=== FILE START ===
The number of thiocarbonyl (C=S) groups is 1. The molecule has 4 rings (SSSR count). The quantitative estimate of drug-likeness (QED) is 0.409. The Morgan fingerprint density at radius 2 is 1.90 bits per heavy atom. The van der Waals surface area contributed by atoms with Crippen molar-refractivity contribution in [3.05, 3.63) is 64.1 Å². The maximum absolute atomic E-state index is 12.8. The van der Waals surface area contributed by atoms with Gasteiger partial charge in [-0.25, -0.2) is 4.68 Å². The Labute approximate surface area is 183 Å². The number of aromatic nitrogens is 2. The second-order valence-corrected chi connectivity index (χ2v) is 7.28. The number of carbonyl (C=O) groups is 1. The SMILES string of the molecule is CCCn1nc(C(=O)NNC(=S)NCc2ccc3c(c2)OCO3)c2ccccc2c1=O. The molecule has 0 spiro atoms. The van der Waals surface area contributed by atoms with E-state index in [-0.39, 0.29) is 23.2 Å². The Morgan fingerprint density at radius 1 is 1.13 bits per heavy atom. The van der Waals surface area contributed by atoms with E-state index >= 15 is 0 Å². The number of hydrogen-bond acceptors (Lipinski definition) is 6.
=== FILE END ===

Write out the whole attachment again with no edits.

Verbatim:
The number of thiocarbonyl (C=S) groups is 1. The molecule has 4 rings (SSSR count). The quantitative estimate of drug-likeness (QED) is 0.409. The Morgan fingerprint density at radius 2 is 1.90 bits per heavy atom. The van der Waals surface area contributed by atoms with Crippen molar-refractivity contribution in [3.05, 3.63) is 64.1 Å². The maximum absolute atomic E-state index is 12.8. The van der Waals surface area contributed by atoms with Gasteiger partial charge in [-0.25, -0.2) is 4.68 Å². The Labute approximate surface area is 183 Å². The number of aromatic nitrogens is 2. The second-order valence-corrected chi connectivity index (χ2v) is 7.28. The number of carbonyl (C=O) groups is 1. The SMILES string of the molecule is CCCn1nc(C(=O)NNC(=S)NCc2ccc3c(c2)OCO3)c2ccccc2c1=O. The molecule has 0 spiro atoms. The van der Waals surface area contributed by atoms with E-state index in [-0.39, 0.29) is 23.2 Å². The Morgan fingerprint density at radius 1 is 1.13 bits per heavy atom. The van der Waals surface area contributed by atoms with E-state index >= 15 is 0 Å². The number of hydrogen-bond acceptors (Lipinski definition) is 6.